Symmetry, revealing patterns, and trying to stop time...
On several occasions, my dear friend Alice and I would find ourselves sitting in the back of Spec's (a somewhat famous hole in the wall bar in North Beach, San Francisco) drinking ale on a foggy afternoon. The change from our drinks, combined with any we found in our pockets, splayed on the table as fodder for the design argument that would ensue. Without too much thought, one of us would arrange the coins in a pattern, attempting to achieve a perfection of order that would end time as we knew it. Her approach was systematic. The coins were balanced on either side of an imaginary line, mirroring each other in placement and form. When they seemed perfect to her, she would offer them as her position. Then we would wait a few moments. When time did not end, the arrangement opened to me. I would move a few coins or move them all, but in my layout there was never symmetry. I attempted to place the coins in relation to one another in a suspenseful, yet balanced manner...circles of varying sizes and colors with no imaginary line dividing a reflection. Symmetry is often considered an economy of design that hedges toward simplification. I was interested in complexity but I have learned, over time, that those two concepts are not mutually exclusive.
I have been aesthetically attracted to imperfection as a form of perfection for most of my life. I like things that are considered misshapen, dirty or deformed... the wavering curve of a river bank, desert stones, a broken and bent tree. In film class, I allowed the film to lay on the floor while editing, embracing the scratches and mars created by footsteps and chairs. I allowed my intuition and impulse to guide my work. It was assigned once to me to design a container to "contain something intangible". I felt this "something intangible" in my chest. It was active, moving, hollow, delicate and empty. Driven by intuition, I dyed paper with tea until it fell apart. I collected sticks and string and wax. I had no drawings. When asked what I was trying to contain, I suggested that if the viewer could not tell when I completed the work, then I have failed. If it is "intangible", how can I even know what it is?*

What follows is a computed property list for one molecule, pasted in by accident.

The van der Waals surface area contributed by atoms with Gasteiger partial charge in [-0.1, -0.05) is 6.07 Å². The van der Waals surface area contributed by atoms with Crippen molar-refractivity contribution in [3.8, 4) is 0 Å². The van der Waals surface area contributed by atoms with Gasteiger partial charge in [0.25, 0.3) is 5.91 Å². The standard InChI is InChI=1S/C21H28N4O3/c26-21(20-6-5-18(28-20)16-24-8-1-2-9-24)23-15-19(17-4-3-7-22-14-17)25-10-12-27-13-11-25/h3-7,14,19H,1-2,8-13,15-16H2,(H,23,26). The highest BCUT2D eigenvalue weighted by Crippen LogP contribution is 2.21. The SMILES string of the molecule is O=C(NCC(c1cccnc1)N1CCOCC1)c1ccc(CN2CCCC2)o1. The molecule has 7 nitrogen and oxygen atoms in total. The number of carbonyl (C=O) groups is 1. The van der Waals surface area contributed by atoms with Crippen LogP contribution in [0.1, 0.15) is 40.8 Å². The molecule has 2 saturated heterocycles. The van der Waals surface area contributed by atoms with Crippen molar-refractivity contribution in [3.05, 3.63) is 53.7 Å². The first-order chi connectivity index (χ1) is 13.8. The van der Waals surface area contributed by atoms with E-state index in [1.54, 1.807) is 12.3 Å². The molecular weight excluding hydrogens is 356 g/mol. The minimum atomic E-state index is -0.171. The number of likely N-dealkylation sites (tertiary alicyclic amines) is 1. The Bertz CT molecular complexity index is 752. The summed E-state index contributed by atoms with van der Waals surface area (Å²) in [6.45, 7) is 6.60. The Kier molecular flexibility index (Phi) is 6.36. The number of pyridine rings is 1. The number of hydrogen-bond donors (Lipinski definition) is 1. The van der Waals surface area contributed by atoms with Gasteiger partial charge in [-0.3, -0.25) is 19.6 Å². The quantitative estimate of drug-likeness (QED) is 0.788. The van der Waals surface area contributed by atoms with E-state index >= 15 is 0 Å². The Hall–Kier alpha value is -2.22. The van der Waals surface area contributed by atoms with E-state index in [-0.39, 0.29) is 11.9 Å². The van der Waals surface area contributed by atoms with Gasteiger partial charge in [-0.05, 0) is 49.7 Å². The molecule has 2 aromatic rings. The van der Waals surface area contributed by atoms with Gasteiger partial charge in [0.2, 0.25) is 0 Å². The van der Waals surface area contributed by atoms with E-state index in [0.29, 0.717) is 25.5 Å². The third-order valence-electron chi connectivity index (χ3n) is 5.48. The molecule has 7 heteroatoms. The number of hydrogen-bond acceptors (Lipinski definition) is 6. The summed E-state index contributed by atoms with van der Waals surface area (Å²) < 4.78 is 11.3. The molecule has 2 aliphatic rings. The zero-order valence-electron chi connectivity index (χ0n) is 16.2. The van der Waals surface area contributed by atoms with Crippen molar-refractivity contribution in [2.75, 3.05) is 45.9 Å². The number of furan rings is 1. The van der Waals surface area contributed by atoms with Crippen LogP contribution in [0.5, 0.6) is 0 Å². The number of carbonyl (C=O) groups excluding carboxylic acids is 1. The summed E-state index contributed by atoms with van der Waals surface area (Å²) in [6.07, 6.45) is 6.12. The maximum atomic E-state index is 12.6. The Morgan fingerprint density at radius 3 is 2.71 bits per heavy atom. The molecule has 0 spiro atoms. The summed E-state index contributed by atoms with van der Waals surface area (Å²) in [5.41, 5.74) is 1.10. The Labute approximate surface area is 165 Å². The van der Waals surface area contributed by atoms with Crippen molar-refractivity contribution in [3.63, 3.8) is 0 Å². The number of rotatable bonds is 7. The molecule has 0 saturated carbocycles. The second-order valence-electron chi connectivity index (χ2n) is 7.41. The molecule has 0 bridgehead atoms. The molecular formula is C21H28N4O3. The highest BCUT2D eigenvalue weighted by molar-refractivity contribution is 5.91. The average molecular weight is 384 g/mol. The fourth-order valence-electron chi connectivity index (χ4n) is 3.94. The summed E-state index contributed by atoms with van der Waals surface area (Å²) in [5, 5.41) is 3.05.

For those who love order, nature appears a mess. But the apparent mess comes from viewing nature at a scale that is different from the scale that the order is obvious. Science breaks this concept down for us and seeks to find the underlying orders extant in nature. With the amount of complexity in our humble world alone, an economy of design allows us a rest in the process of perceiving. Considering a world without some symmetry or economy would be deafening. Everything differing from everything else...could we even perceive it? If every particle was completely different we would be required to experience everything as new, simultaneously and constantly. That sounds exhausting. My point is, patterns can be found in even the most chaotic environments. An economical way to discover patterns is by using symmetry.
Patterns can appear complex or simple. Our experiential universe is vast in scale and content so sometimes it is difficult to see the patterns put before us because we are not viewing them at the relevant scale. On the other hand, our minds naturally make connections that indicate patterns. We connect things that are seemingly unrelated. We see faces in places where there are none. Sometimes it just takes a different perspective to identify the patterns before us. Nature provides us with endless connective possibilities. Identifying patterns allow us to connect to life.
My creative process, is really about capturing a moment in time and unfolding it to reveal what is hidden. I have taken photos I that find interesting for color, shape, form or content of the natural environment. Photography is a medium that works with time, both with its function and in its ability represent a moment that is lost in time. That moment being visibly documented as a point in an infinite chain of events. For the sake of simplicity and economy, I have mirrored the images to suggest the beginnings of patterns using simple reflectional symmetry. The subjects are asymmetrical and somewhat chaotic before the mirroring process. They posses a subjective perfection that I find satisfying (not enough to stop time as we know it, but...) enough to entice further experimentation. The scales of the original photos vary between each other but once mirrored, are "distant" enough to see patterns unfold.
If Alice and I were sitting at Spec's now, I would argue that my new found affinity with symmetry was only a matter of scale and that anything is symmetrical if you look at it from far enough (or close enough) in the distance...and that reflection is a form of flattery. I will take either, however they come.
*I wish I had a photo of the sculpture to share. It was so fragile it collapsed after a few moves across town. Artistically speaking, a drawing would have been nice here too. The final work looked somewhat like a milkweed pod with a skeleton of sticks serving as structural ribs. The sticks were held together with wax and thread. The scraps of tea stained paper were delicately stitched in large x's to look like stretched gut but without the tension.